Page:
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Trace gas measurements along the Trans-Siberian railroad: The TROICA 5 expedition

MPG-Autoren
http://pubman.mpdl.mpg.de/cone/persons/resource/persons101163

Oberlander,  E. A.
Atmospheric Chemistry, Max Planck Institute for Chemistry, Max Planck Society;

http://pubman.mpdl.mpg.de/cone/persons/resource/persons100865

Brenninkmeijer,  C. A. M.
Atmospheric Chemistry, Max Planck Institute for Chemistry, Max Planck Society;

http://pubman.mpdl.mpg.de/cone/persons/resource/persons100899

Crutzen,  P. J.
Atmospheric Chemistry, Max Planck Institute for Chemistry, Max Planck Society;

http://pubman.mpdl.mpg.de/cone/persons/resource/persons101241

Scharffe,  D. H.
Atmospheric Chemistry, Max Planck Institute for Chemistry, Max Planck Society;

http://pubman.mpdl.mpg.de/cone/persons/resource/persons101005

Hofmann,  R.
Atmospheric Chemistry, Max Planck Institute for Chemistry, Max Planck Society;

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Zitation

Oberlander, E. A., Brenninkmeijer, C. A. M., Crutzen, P. J., Elansky, N. F., Golitsyn, G. S., Granberg, I. G., et al. (2002). Trace gas measurements along the Trans-Siberian railroad: The TROICA 5 expedition. Journal of Geophysical Research, 107(D14): 4206. doi:10.1029/2001JD000953.


Zitierlink: http://hdl.handle.net/11858/00-001M-0000-0014-90E6-F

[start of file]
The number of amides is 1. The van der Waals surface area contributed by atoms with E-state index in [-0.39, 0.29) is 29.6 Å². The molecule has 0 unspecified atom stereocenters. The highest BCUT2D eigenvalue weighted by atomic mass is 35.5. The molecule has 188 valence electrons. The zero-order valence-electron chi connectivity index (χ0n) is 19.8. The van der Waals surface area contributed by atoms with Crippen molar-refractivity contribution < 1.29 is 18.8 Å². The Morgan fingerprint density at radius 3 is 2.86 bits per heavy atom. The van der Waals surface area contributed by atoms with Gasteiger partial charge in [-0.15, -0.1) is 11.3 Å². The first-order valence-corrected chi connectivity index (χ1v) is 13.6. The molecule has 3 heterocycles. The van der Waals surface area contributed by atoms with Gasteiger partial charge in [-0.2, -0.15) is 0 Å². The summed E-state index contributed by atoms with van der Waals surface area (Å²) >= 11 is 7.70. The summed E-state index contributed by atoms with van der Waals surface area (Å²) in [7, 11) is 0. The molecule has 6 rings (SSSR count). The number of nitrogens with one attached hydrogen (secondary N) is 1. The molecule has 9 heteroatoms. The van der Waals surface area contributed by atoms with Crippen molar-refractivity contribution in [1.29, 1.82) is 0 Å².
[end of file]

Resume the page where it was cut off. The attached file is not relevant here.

Zusammenfassung
[1] The chemical composition of the surface boundary layer over the Eurasian continent is still an area of high uncertainty. In the framework of the Trans-Siberian Observations Into the Chemistry of the Atmosphere (TROICA) project, measurements of O-3, NO, NO2, CO, CO2,CH4, Rn-222, J(NO2), and black carbon aerosol were carried out on the Trans-Siberian railroad during June-July 1999. Boundary layer data over more than 16,000 km, from Kirov (similar to58degreesN, 49degreesE; 972 km east of Moscow) to Khabarovsk (similar to48degreesN, 135degreesE) and back to Moscow, were obtained without significant contamination, emphasizing the potential of using the Trans- Siberian railroad system for atmospheric measurements. The Rn- 222 and CO2 concentrations were determined for the first time using our laboratory wagon. The diurnal variations of these gases and of CH4 due to micrometeorological conditions, as well as their dependence on various soil sources and vegetation types, were used to estimate ecosystem fluxes of CO2 and CH4. The highest soil flux of CH4 was 70 +/- 35 mu mol m(-2) h 1 for the wet habitats of the West Siberian lowlands, and the lowest CH4 flux was 3.2 +/- 1.6 mu mol m(-2) h(-1) for drier habitats of eastern Siberia. Although the wet tundra emissions found between 67degrees and 77degreesN are higher than in comparable environments at much lower latitudes [Christensen et al., 1995], boreal wetlands in Siberia at 50degrees-60degreesN represent a very important player in the global methane budget. The CO2 density fluxes exhibited the opposite to CH4 fluxes tendency. Ozone mixing ratios varied from a few nmol/mol during nighttime inversions to more than 60 nmol/mol during the day. These values were generally higher than during the 1996 summer campaign (TROICA 2). CH4 and CO levels followed the pattern observed during TROICA 2; elevated levels of CH4 with a mean mixing ratio of 1.97 +/- 0.009 mumol/mol were found over the West Siberian lowlands, decreasing to 1.88 +/- 0.13 mumol/mol toward East Siberia. Conversely, while background CO levels of the West Siberian wetlands were generally below 140 nmol/mol, high CO concentrations, once even exceeding 2 mumol/mol, were registered east of Chita (similar to52degreesN, 113degreesE), as a consequence of forest and other vegetation fires, which significantly affect the chemical composition of the air over parts of Russia.